UK Transition // Industry sector advice

Metals & other materials

Check and change – 5 steps metals and other materials companies can take to be ready to go after the transition period

The UK has left the EU, and the transition period will end on 31 December 2020. From January 2021, there will be important changes for businesses.  

Here are five things metals and other materials companies can check and change now to be ready to go. For more actions your business may need to take before January 2021 visit and use the checker tool.

  1. Use the new UK Global Tariff schedule to check what tariff will be payable on goods entering the UK from 1 January 2021.

    If you import goods into the UK, you should check the new UK Global Tariff schedule. From 1 January 2021, the UK Global Tariff schedule will apply to all goods imported into the UK unless an exception applies. Exceptions include goods you import from a country that has a trade agreement with the UK or from a developing country that pays less or no duty because it’s part of the Generalised Scheme of Preferences. You can check the tariffs that will apply to goods you import at:

  2. Check if a visa or work permit is required to travel to the EU for work purposes and apply if necessary.  

    If you travel to the EU for work purposes from 1 January 2021, you may need a visa or work permit. The country you are travelling to might also ask you to have other additional documents depending on the activity you perform. This advice may be relevant to anyone travelling to the EU for work purposes: this could include anyone working in the private, public or third sector, for example, professional and business services, manufacturing, charities, or the arts. For more information, visit:

  3. Check if Import VAT is due at the border

    If you import any goods from the EU into Great Britain, you may need to pay Import VAT from 1 January 2021. Import VAT will not be due at the border if goods in a consignment are worth less than £135. The only exception to this is consignments containing excise goods, where Import VAT (along with Excise and Customs duties where applicable) will be due at the border. For more information, visit here.

  4. GB businesses to familiarise themselves with EU requirements for waste movements between GB and EU

    If you import or export waste, you’ll need to make yourself aware of the EU customs guidelines and the EU Waste Shipment Regulations. Approval is required from the regulator in the country of dispatch, country of destination and when relevant, country of transit before notifiable wastes can move. Depending on the EU competent authority it may take 30 days or more to process applications.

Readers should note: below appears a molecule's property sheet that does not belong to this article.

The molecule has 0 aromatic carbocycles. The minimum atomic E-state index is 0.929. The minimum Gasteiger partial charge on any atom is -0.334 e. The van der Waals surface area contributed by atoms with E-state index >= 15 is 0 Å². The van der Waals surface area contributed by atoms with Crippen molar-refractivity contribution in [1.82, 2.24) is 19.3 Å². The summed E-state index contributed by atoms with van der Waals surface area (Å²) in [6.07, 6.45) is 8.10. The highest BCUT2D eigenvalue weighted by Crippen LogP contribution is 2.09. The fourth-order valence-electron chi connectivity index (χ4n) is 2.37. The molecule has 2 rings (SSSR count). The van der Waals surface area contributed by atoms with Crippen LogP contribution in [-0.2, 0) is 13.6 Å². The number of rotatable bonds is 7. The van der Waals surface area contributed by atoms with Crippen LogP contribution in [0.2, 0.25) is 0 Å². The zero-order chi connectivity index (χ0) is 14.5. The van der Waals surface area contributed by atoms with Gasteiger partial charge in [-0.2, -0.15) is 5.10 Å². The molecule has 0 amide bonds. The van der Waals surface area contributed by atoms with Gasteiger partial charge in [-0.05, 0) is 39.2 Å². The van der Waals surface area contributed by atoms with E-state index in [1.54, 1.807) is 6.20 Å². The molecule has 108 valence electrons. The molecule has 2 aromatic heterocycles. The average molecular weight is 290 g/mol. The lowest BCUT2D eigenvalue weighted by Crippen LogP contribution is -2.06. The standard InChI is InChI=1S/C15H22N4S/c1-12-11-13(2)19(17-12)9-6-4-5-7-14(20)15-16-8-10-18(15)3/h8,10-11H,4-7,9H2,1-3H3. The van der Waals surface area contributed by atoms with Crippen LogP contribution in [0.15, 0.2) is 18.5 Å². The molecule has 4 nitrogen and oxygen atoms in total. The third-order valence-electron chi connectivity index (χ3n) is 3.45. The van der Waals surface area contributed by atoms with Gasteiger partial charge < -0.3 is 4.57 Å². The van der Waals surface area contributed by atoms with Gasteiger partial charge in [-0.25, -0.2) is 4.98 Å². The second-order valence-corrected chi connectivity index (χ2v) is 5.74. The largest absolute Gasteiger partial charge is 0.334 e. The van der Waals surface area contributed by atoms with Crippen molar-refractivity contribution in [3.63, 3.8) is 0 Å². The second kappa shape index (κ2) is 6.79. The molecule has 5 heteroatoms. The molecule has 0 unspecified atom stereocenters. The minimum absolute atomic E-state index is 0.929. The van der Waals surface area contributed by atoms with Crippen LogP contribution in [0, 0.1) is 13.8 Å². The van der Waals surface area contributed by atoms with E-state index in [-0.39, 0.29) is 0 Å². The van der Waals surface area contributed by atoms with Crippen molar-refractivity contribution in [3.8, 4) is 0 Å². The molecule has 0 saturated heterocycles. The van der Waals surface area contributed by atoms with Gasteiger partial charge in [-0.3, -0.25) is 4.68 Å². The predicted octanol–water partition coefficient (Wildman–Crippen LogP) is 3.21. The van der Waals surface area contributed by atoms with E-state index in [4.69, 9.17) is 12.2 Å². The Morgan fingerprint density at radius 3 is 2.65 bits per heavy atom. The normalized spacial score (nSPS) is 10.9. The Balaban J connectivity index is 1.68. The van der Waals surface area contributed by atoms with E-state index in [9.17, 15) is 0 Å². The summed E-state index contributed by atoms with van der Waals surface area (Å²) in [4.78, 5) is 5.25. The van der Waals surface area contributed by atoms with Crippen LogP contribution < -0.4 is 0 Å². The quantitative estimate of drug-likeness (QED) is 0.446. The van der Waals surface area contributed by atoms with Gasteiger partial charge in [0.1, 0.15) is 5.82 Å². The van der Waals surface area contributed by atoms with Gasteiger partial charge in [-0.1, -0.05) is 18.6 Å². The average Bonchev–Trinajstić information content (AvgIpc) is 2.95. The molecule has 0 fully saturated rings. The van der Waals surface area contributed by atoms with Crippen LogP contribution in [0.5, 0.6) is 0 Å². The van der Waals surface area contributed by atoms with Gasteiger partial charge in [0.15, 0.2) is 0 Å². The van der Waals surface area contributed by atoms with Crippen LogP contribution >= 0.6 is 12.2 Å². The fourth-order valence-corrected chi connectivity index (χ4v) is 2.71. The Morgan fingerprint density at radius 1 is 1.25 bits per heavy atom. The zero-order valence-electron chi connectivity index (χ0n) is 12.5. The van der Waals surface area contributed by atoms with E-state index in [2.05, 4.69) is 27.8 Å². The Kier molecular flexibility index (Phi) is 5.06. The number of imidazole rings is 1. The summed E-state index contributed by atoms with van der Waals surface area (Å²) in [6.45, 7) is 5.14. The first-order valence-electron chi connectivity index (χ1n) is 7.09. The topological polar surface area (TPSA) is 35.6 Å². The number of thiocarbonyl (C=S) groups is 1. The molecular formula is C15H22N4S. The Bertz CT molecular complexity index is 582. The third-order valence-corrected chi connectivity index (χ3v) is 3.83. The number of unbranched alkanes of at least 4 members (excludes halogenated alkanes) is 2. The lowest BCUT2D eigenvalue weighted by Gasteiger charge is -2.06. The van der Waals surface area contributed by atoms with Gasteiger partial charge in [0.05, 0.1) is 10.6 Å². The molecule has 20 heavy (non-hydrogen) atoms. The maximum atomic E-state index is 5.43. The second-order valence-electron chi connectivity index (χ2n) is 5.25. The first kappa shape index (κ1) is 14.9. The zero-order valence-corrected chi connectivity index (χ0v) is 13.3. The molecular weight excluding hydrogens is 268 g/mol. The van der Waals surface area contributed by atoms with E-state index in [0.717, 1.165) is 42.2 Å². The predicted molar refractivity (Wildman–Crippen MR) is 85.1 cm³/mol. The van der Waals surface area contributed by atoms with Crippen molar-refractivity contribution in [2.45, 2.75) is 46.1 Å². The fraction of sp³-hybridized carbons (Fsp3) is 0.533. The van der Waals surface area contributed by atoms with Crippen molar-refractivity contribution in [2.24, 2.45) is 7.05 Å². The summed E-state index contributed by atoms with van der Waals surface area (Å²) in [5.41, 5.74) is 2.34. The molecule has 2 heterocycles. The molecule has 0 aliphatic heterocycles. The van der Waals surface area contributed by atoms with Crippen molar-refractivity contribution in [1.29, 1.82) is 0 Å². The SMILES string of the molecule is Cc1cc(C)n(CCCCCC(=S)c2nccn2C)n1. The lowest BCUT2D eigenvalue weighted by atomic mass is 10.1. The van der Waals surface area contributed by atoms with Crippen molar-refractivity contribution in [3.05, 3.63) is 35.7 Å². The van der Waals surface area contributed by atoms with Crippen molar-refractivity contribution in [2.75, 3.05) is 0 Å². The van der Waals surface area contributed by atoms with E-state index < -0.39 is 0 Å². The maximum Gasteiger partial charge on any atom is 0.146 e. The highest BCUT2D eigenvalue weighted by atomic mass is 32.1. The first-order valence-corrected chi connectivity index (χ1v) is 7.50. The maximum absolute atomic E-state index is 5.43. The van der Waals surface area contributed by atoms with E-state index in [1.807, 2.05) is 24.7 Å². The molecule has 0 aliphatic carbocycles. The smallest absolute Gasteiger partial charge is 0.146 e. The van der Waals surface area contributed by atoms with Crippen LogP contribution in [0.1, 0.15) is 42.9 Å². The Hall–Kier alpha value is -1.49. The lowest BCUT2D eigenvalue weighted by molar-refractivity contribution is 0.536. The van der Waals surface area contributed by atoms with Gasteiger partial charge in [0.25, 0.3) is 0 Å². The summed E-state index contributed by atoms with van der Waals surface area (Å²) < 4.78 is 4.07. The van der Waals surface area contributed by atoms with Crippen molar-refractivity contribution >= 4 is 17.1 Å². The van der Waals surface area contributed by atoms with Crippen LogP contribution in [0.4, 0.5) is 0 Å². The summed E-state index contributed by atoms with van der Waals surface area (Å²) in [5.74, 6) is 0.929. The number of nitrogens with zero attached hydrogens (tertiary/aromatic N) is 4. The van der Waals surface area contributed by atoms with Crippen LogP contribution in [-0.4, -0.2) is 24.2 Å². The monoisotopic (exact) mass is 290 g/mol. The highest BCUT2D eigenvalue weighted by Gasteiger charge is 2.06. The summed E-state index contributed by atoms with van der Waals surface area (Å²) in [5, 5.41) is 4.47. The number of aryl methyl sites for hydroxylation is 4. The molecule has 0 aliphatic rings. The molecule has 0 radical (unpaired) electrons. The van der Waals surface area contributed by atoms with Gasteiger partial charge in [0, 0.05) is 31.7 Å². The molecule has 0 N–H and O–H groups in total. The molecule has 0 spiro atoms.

The GB regulators endeavour to process applications within the 30 day time period laid out in the EU legislation. EU regulators often take more time and that is outside our control.

    More information is available here.

  5. Use GOV.UK to identify how your business can be ready to sell certain goods in the UK and EU

    From the 1 January 2021 the essential requirements and standards that can be used to demonstrate compliance will be the same as they are now. However, there may be other changes you need to make.​ These are:

    • Check which regulations apply to your product​ – to determine what steps you or others in your supply chain need to take, identify what EU regulations are relevant to you.

    • Check if you need a new product approval and begin the process as soon as possible – if your product requires third-party approval, you may need a new approval especially if you sell in both UK and EU. Subject to negotiations, from 1 January 2021 the EU will stop recognising UK approvals.

    • Check if you need to appoint a new authorised representative to act on your behalf​ – UK-based individuals and legal entities will no longer count as established in the EU, and vice-versa. You may need to appoint someone to undertake certain tasks in the EU or UK.

    • Speak to your supply chains / distributors and understand new legal duties​ – make sure your suppliers/distributors/customers understand the actions they need to take. If you distribute EU goods, or have your goods distributed by someone in the EU, you may acquire new legal duties.

    • Consider what marking / labelling changes apply to your product – you may need to make changes to the information or regulatory markings that appear on your product, for example to reflect changes to product approvals or new representatives you appoint in the EU.

    • More information is available at:

Speak with your lawyer and accountant or visit for tailored business information and to sign up for email updates. 

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